Remove all but one stick of RAM, clear the cmos and upon the first boot, hold the power button for a little bit longer than normal (about 2 seconds). This will usually work for me.

NOTE: On my processor/board BSEL has no effect on performance except that BSEL7 will not boot.

Pedro Rocha's Memory Overclocking Tips

Pedro has some memory bandwidth optimization tips in his mini review on XS...

- Always use yellow slots for much higher bandwith
- If you use the orange slots with 1T you can OC the memory a bit more (5 to 10Mhz) you will loose on bandwith
- At least in the orange slots if you use more than 2.55v real VDim (around 2.67 set in bios) the board will only detected 1 stick of DDR2 (see capture above)
- As always bandwith depenpends on cup multiplier / strap - for my QX6700 the sweat spot seems to be 11x - do some testing with your cpu by comparing everest mem read.

NOTE: I was not able to gain anything by using the yellow slots with my memory. See my related article.

DFI NF680i Tips and Quirks:


Not sure why this isn't in the manual but the post codes are here on the DFI Club Forums.

Vista and Speed Stepping

With BIOS settings at default, even with C1E disabled, Vista will want to utilize speed stepping to down-clock your CPU when idle. You can stop Vista from doing this by setting your power profile to "High Performance" in Control Panel > Power Options.

Measuring vDimm / vCore

Flytek was kind enough to provide a picture showing the necessary DMM measurement points for vDimm and vCore on this board. Be careful and poke your board with DMM probes at your own risk! The pic can be found in his post on Xtremesystems.

Voltage Accuracy

Using the DMM measurement points above, I measured both CPU VID and VDimm and found that although what you set is NOT what you get, the BIOS readings at the bottom of the Voltage settings screen are accurate.

I also compared NB voltages settings to BIOS readings and found a consistent 0.12V droop at all mid-range NB voltage settings. This is significant as the NB voltage setting is very misleading.

Full measurements can be found near the bottom of this page.

Air Cooling?

Ensure the PWM area is getting good airflow. This has been causing lots of issues for people overclocking.

Jobeo got a Tuniq Tower fitted on his board complete with the audio module and stock NB heat sink (but as he mentions, be sure to fit those components first). See his thread on the DFI Club Forums.

For the NB Heatsink, only use a TINY amount of TIM if any at all. The surface of the silicon is glass smooth and the area is so small that only a pin-head of TIM is really required.

Most agree that the best orientation of the NB heatsink is to mount it such that the upright portion is closest to the CPU stocket instead of the PCIE socket. This ensures the heat pipes terminate directly above the NB chip.

If you are looking for a fan to clip on to the stock NB heatsink... the clips are designed for a 60x60x10+mm fan (a 10mm is a bit too loose and a 15mm is simply too thick to use with the stock clips). Pics and info here on the DFI Club Forums.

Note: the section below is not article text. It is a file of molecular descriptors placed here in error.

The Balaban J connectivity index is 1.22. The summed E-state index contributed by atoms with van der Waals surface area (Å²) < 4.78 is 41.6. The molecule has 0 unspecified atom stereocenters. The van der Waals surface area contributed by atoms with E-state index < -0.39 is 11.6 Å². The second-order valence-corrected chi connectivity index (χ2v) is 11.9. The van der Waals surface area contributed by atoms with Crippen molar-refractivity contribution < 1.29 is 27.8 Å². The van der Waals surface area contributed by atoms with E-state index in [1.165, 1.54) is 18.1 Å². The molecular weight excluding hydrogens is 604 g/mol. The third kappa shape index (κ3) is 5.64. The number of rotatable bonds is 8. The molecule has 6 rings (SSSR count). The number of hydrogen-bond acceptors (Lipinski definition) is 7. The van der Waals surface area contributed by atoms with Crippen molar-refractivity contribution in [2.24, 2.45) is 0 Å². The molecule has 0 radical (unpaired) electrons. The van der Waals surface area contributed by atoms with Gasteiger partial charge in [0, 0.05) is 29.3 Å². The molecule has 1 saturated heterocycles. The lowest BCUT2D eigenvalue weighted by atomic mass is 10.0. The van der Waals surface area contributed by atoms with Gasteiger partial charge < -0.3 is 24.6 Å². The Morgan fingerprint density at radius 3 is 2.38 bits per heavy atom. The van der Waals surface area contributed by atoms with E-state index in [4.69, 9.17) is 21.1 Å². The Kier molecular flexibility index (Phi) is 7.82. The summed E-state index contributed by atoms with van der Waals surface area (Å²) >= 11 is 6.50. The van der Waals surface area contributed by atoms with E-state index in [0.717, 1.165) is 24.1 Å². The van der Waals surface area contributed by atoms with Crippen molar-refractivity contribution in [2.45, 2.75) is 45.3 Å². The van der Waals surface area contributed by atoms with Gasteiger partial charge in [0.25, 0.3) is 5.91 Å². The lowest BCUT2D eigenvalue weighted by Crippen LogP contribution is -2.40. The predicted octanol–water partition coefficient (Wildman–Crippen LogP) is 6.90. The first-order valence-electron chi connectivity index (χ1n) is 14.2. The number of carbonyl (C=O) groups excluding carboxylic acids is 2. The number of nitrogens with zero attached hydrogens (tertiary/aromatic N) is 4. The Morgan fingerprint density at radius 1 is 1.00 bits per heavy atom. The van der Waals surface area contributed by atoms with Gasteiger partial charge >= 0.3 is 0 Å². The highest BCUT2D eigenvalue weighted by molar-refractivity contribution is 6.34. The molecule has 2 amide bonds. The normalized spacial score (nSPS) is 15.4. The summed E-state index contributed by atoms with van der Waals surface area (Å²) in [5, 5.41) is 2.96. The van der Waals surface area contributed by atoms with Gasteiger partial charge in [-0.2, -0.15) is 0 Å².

More info on air cooling alternatives in this thread at the Club Forums.

Craig from XS has some great tips for mounting the stock NB heatsink:
- Mine must have been stuck on wrong then as my triangle bit was near the PCI-E slot & if you fitted the heatsink tower to PCI-E slot the you ended up with a triple foam pad thickness PCI-E side & double on the CPU side.
- I took my triangle off & tested the board & I then realised the 680 chip is not in the centre of the 4 hook mounting but rather its off centre toward the CPU socket & logically I figured the NB heatsink heatpipe would be better over the chip than off to the side so I rotated the heatsink.
- My temps are way better tower to CPU socket rather than tower to PCI-E.

NOTE: Normal NB Temps while overclocking should be around 50-deg.

Water Cooling

MIPS has an excellent set of water blocks specifically designed for this board.

The Swiftech MCW-30 will also fit on both the SB and NB although tube torque may cause it to perform poorly by tilting the block off the surface of the NB. Be sure to use a shim or at least keep the padded stock shim in place to reduce this as much as possible and avoide having the block short out one of the adjacent surface mount components.

Dimensions for NB and SB Heatsink Retention

If you are considering an aftermarket NB/SB heat sink or water block, The NB uses loops which form a square that is 50x60mm. The MCW-30 will fit on the NB using the supplied wire-clip hooks.

The SB uses push pins which have a center-to-center distance of 53mm. The MCW-30 will also fit on here without interferring with either adjacent x16 PEG slot.

Flashing BIOS

It's important to note that you should NOT load previous bios settings from CMOS Reloaded after flashing the BIOS. The old settings may not map to the new BIOS correctly resulting in unwanted effects and possible damage. Make sure you copy your favorite settings down before flashing so you can reset them.

At this time, Winflash does not work on Vista x64. It throws an error saying "Onboard BIOS not Award BIOS".

You can flash the BIOS using a floppy or using a bootable USB flash stick. If using a USB flash stick, be sure to edit the autoexec.bat file that accompanies the BIOS file and flash utility to set (or simply remove) the drive/path reference to AWDFLASH.

Board Shutting Off? Possible reasons why...

There is an automatic temperature shutdown feature in BIOS called "Shutdown Temperature" under the PC Health Status section of BIOS. This temperature corresponds to the first temperature reported by Speedfan (Temp1). If this temperature reaches the value set in BIOS, the board will shut itself off. You may misinterpret this as a crash... this is not the case!

I've found with my quad-core at high OC while stress testing with small FFT's that I can easily hit the default BIOS shutdown temperature after 5-10 minutes. Simply increasing it a notch or disabiling it while stress testing is all that's needed. Be sure to set it back later so you can protect your CPU from damage.

In the 521 Beta BIOS this option is disabled by default.